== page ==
Knowing not everyone could make the trip, Nathaniel, a community organizer in Queens for nonprofit food pantry City Harvest, assembled a sister march through New York City’s biggest and most diverse borough. The march began outside a public housing development in Queens’ Woodside neighborhood and snaked through the borough’s otherwise quiet residential streets, stopping off at four different public housing projects.

“This is bigger than one block, two blocks, one NYCHA development or four NYCHA developments,” Nathaniel told HuffPost, using the acronym for the New York City Housing Authority. 
The last stop, the Jacob A. Riis Neighborhood Settlement, served as a microcosmic example of the larger environmental problem about which Nathaniel hoped to raise awareness: that low-income people and communities of color often suffer the worst effects of the greenhouse gas pollution warming the planet and rapidly changing the climate. The housing project sits sandwiched between the Ed Koch Queensboro Bridge, where a steady stream of vehicles spew exhaust all day, and the one of the dirtiest power plants in New York State.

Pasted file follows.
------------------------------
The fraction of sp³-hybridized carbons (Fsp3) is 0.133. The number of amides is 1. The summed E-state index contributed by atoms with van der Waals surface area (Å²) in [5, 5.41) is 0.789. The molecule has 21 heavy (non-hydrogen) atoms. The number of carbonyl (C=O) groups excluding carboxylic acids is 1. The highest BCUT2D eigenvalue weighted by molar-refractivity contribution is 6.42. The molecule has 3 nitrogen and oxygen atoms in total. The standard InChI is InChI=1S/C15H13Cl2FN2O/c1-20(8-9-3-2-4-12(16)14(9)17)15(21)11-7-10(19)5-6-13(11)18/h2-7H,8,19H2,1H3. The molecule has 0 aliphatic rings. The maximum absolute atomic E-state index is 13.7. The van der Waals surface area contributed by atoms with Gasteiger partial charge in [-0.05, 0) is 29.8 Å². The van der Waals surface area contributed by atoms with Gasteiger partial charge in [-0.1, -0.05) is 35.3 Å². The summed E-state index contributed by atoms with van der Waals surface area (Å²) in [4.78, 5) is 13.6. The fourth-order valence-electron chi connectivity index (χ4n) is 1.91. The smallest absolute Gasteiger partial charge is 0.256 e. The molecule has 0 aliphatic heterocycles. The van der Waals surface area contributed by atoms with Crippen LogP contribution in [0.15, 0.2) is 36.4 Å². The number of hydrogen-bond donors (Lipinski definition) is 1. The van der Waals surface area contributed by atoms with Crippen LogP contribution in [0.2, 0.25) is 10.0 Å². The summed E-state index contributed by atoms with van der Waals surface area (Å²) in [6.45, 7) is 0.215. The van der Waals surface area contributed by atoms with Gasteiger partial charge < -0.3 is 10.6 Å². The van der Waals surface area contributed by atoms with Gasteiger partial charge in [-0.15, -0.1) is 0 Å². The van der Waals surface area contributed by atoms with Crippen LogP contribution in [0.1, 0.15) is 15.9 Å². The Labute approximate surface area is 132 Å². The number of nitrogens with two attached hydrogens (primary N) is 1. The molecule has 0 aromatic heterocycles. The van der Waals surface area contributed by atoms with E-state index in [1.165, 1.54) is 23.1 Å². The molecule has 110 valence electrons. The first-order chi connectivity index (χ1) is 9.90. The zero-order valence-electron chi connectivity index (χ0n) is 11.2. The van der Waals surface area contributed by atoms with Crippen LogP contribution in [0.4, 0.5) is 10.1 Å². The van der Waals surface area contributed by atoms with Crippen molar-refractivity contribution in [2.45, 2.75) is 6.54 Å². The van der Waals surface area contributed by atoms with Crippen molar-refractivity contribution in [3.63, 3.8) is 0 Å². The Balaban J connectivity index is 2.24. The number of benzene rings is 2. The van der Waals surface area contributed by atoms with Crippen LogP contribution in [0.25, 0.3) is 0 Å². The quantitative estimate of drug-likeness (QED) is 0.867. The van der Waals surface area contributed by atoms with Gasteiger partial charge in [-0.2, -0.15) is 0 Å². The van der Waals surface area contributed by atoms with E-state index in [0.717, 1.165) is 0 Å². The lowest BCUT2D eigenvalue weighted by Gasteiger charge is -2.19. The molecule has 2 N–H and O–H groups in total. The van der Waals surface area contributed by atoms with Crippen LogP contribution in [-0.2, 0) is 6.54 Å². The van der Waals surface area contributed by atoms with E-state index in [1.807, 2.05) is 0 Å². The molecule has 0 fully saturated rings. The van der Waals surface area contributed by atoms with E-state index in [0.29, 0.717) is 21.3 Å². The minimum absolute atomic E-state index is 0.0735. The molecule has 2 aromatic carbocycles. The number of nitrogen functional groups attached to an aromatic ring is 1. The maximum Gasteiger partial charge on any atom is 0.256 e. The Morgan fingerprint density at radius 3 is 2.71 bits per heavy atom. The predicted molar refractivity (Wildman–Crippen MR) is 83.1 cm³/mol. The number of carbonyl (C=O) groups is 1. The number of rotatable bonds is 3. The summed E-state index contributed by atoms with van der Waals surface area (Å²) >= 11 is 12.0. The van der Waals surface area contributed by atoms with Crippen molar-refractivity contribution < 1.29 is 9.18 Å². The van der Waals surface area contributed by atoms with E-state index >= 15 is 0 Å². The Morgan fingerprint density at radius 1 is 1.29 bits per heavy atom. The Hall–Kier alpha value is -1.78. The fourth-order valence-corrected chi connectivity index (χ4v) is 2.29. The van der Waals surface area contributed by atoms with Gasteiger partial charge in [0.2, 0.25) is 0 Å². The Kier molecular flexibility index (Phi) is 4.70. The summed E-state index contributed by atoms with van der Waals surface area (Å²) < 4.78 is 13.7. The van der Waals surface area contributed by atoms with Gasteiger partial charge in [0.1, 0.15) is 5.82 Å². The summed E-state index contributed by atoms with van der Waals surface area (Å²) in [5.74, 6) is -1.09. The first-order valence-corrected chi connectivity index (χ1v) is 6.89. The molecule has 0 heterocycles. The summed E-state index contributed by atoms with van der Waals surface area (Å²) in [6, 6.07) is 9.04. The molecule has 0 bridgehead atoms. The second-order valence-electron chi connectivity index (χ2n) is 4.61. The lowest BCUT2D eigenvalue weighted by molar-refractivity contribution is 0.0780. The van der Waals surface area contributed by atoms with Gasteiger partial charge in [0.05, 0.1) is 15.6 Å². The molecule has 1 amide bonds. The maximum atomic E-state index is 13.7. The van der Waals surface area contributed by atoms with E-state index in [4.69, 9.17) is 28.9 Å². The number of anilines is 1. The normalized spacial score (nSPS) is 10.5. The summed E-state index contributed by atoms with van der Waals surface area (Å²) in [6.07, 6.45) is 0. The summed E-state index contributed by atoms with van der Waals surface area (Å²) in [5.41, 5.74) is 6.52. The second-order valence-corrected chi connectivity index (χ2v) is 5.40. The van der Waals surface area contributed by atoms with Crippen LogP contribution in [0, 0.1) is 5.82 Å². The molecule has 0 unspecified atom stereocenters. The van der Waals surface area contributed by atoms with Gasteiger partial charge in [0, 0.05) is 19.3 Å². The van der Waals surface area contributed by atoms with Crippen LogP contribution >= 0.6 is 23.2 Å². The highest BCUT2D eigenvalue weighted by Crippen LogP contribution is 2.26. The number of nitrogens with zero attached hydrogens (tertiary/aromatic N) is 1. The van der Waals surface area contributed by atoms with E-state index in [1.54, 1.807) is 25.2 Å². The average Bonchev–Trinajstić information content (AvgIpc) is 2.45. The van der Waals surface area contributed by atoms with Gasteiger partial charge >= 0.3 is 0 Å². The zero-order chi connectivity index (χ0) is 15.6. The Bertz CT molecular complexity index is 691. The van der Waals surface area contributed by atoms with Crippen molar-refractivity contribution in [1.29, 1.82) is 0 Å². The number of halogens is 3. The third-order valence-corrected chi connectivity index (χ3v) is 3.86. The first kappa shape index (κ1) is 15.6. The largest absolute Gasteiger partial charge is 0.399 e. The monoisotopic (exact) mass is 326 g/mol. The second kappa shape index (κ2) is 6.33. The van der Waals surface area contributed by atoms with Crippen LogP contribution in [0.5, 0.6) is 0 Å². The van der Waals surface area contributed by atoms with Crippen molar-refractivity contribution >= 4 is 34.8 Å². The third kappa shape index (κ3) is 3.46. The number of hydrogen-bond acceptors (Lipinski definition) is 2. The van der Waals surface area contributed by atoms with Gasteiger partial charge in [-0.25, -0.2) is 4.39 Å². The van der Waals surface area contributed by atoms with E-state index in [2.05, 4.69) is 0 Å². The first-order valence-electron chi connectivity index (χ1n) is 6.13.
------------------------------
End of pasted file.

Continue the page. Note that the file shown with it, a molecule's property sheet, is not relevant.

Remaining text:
Ravenswood produces about 2.3 million metric tons of emissions each year, according to figures the Queens Tribune cited. That’s equivalent to about 500,000 cars. Unlike many plants that run on cleaner-burning natural gas alone, the power station burns 3,264,000 gallons of fuel oil per year. Under a law passed in 2015, the plant has until 2020 to switch over to a cleaner fuel. But lawmakers have recently stepped up efforts to probe emissions from the plant, citing health problems for people who live nearby. 

“For decades, power plants in our communities here in western Queens have strongly contributed to increased asthma rates and increases in hospitalizations and ER visits that exceed the average in Queens,” said Costa Constantinides, a Democrat who represents the area on the city council, in December. “Our city has made great progress on ending the use of dirty fuel oil in buildings. Now more than ever, these plants must become better neighbors and stop the practice.”